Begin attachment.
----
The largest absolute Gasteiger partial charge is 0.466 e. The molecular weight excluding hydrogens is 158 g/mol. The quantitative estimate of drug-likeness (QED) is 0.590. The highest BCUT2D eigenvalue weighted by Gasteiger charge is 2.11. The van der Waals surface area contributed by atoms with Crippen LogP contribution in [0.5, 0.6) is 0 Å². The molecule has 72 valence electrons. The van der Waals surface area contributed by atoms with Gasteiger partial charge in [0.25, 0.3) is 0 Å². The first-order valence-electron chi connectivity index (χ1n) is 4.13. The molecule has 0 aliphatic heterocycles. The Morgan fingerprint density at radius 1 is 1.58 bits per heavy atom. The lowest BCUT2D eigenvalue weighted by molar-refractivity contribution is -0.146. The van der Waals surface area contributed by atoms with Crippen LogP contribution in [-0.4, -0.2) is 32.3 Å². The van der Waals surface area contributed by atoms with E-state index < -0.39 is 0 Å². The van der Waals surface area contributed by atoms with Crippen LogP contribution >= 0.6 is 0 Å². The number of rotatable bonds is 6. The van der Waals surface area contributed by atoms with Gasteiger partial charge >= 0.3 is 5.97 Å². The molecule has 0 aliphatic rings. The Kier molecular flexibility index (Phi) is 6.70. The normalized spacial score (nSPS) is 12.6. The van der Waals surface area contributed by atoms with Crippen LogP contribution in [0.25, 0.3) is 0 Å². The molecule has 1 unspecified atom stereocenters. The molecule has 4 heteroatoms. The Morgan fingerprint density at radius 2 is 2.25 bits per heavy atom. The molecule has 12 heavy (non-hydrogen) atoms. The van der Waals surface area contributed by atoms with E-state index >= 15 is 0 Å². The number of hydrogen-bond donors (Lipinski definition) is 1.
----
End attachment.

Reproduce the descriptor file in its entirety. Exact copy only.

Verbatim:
The largest absolute Gasteiger partial charge is 0.466 e. The molecular weight excluding hydrogens is 158 g/mol. The quantitative estimate of drug-likeness (QED) is 0.590. The highest BCUT2D eigenvalue weighted by Gasteiger charge is 2.11. The van der Waals surface area contributed by atoms with Crippen LogP contribution in [0.5, 0.6) is 0 Å². The molecule has 72 valence electrons. The van der Waals surface area contributed by atoms with Gasteiger partial charge in [0.25, 0.3) is 0 Å². The first-order valence-electron chi connectivity index (χ1n) is 4.13. The molecule has 0 aliphatic heterocycles. The Morgan fingerprint density at radius 1 is 1.58 bits per heavy atom. The lowest BCUT2D eigenvalue weighted by molar-refractivity contribution is -0.146. The van der Waals surface area contributed by atoms with Crippen LogP contribution in [-0.4, -0.2) is 32.3 Å². The van der Waals surface area contributed by atoms with E-state index < -0.39 is 0 Å². The van der Waals surface area contributed by atoms with Crippen LogP contribution >= 0.6 is 0 Å². The number of rotatable bonds is 6. The van der Waals surface area contributed by atoms with Gasteiger partial charge >= 0.3 is 5.97 Å². The molecule has 0 aliphatic rings. The Kier molecular flexibility index (Phi) is 6.70. The normalized spacial score (nSPS) is 12.6. The van der Waals surface area contributed by atoms with Crippen LogP contribution in [0.25, 0.3) is 0 Å². The molecule has 1 unspecified atom stereocenters. The molecule has 4 heteroatoms. The Morgan fingerprint density at radius 2 is 2.25 bits per heavy atom. The molecule has 12 heavy (non-hydrogen) atoms. The van der Waals surface area contributed by atoms with E-state index >= 15 is 0 Å². The number of hydrogen-bond donors (Lipinski definition) is 1.